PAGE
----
Page 1:Origin's Mini Cube With Big Hardware Specs
Page 2:Getting To Know Our Chronos
Page 3:Origin PC Tweaks The Chronos For Better Performance
Page 4:Test Settings And Benchmark Configuration
Page 5:Results: 3DMark And PCMark
Page 6:Results: SiSoftware Sandra
Page 7:Results: Battlefield 3
Page 8:Results: Far Cry 3
Page 9:Results: F1 2012
Page 10:Results: The Elder Scrolls V: Skyrim
Page 11:Results: Audio And Video Encoding
Page 12:Results: Adobe Creative Suite
Page 13:Results: Productivity
Page 14:Results: File Compression
Page 15:Power And Heat
Page 16:Average Performance Versus Efficiency
Page 17:Can A $4000+ Gaming Cube Still Deliver Value?
Getting To Know Our Chronos
Flexibility is main reason enthusiasts like to build their own machines. It's also the reason why enthusiasts who get tired of building start going with boutique shops like Origin PC. You're smart enough to pick the parts for what you want to do, but for one reason or another want someone else to take responsibility for the workmanship inside and out. For this trip around the track, we asked Origin PC to pick parts for us.
Page one showed the front view of Origin PC’s chosen BitFenix Phenom M case, complete with its power and reset buttons, twin USB 3.0 ports, and audio I/O on the edge of its left side panel. But a look around back shows a few more reasons Origin might have picked this case from its customer-specified configuration sheet.
By removing the power supply from the rear panel, BitFenix shrunk the height of this microATX case down to about the size of an ATX motherboard, while adding top-panel fans and a fifth slot. As you can imagine, the space freed up by that extra slot could have come in handy paired to a microATX motherboard with a x16 slot in its last position, since it would have freed up space for a dual-slot graphics card. The Asus Maximus VI Gene chosen for this configuration doesn’t have that issue.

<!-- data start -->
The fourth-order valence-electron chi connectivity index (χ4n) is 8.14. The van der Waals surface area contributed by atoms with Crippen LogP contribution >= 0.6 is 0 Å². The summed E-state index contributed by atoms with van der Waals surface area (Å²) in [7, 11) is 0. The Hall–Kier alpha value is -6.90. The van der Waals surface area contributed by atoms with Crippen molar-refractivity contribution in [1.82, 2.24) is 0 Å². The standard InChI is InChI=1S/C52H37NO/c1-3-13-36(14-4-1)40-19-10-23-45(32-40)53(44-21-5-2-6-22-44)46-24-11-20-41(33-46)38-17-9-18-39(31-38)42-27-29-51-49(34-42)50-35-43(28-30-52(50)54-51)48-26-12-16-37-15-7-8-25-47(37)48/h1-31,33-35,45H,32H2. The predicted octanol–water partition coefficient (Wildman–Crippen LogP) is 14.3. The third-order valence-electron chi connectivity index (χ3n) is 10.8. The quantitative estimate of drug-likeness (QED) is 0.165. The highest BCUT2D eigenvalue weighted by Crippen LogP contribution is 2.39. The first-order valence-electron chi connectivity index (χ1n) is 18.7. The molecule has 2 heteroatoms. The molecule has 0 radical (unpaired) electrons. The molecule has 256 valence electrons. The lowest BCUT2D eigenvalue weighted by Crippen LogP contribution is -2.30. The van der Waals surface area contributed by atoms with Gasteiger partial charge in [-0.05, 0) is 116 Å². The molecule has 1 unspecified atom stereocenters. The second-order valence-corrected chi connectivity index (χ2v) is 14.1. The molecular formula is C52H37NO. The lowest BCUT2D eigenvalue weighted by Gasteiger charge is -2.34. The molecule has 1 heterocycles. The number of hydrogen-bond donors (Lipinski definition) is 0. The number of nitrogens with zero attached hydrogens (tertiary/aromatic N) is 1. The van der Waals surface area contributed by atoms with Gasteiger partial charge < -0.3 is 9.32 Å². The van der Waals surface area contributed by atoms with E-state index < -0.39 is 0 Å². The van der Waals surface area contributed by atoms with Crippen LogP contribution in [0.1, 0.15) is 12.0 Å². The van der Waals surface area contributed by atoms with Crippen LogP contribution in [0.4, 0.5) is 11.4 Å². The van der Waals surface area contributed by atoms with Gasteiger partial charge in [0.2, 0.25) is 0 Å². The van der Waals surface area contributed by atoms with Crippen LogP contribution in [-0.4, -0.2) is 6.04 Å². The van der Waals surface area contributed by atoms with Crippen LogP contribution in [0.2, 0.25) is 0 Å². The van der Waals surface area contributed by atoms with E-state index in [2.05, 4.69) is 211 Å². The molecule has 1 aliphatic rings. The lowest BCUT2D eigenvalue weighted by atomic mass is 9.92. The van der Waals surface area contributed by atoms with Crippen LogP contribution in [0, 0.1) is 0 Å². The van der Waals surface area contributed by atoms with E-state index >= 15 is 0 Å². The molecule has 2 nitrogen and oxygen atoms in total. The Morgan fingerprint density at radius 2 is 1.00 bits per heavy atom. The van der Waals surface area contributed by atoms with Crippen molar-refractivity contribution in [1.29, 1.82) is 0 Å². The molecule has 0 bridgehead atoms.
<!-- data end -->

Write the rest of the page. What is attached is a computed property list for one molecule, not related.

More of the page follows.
In fact, the only problem Origin PC encounters in this case is that its upside-down design lends itself to an anti-convective flow path. The company uses the top fans as intakes rather than exhaust, feeding its graphics cards with cooler outside air.
BitFenix designed its Phenom M to hold a radiator under the top fans, but that doesn't work when the case is packed with high-end graphics. With only fans mounted up there, you barely get one slot of width between them and the second GeForce GTX 780 Ti.
Origin PC also had to block off one of the case’s other features to add a 2 TB Seagate Barracuda 7200 RPM hard drive with 64 MB cache. The mount supports either two 3.5” drives or two 120 mm fans, and builders who don't want to use either of those options will also find mounting holes for a single 200 mm or 230 mm fan. But where are the 2.5” bays?
Two 2.5” SSD bays are located behind the motherboard, on the left side panel. Origin PC packed a $600 Samsung 840 EVO 1 TB SSD into the middle bay.
Other noteworthy parts include the Origin Frostbyte 120 cooler, a custom component that makes it harder for cost-counting readers to calculate the cumulative worth of this machine's parts versus its final price. The pump cover looks strikingly familiar, though. Aside from fan selection, we’re sure the same cooler manufacturer supplies a retail version in this size.
- Origin's Mini Cube With Big Hardware Specs
- Getting To Know Our Chronos
- Origin PC Tweaks The Chronos For Better Performance
- Test Settings And Benchmark Configuration
- Results: 3DMark And PCMark
- Results: SiSoftware Sandra
- Results: Battlefield 3
- Results: Far Cry 3
- Results: F1 2012
- Results: The Elder Scrolls V: Skyrim
- Results: Audio And Video Encoding
- Results: Adobe Creative Suite
- Results: Productivity
- Results: File Compression
- Power And Heat
- Average Performance Versus Efficiency
- Can A $4000+ Gaming Cube Still Deliver Value?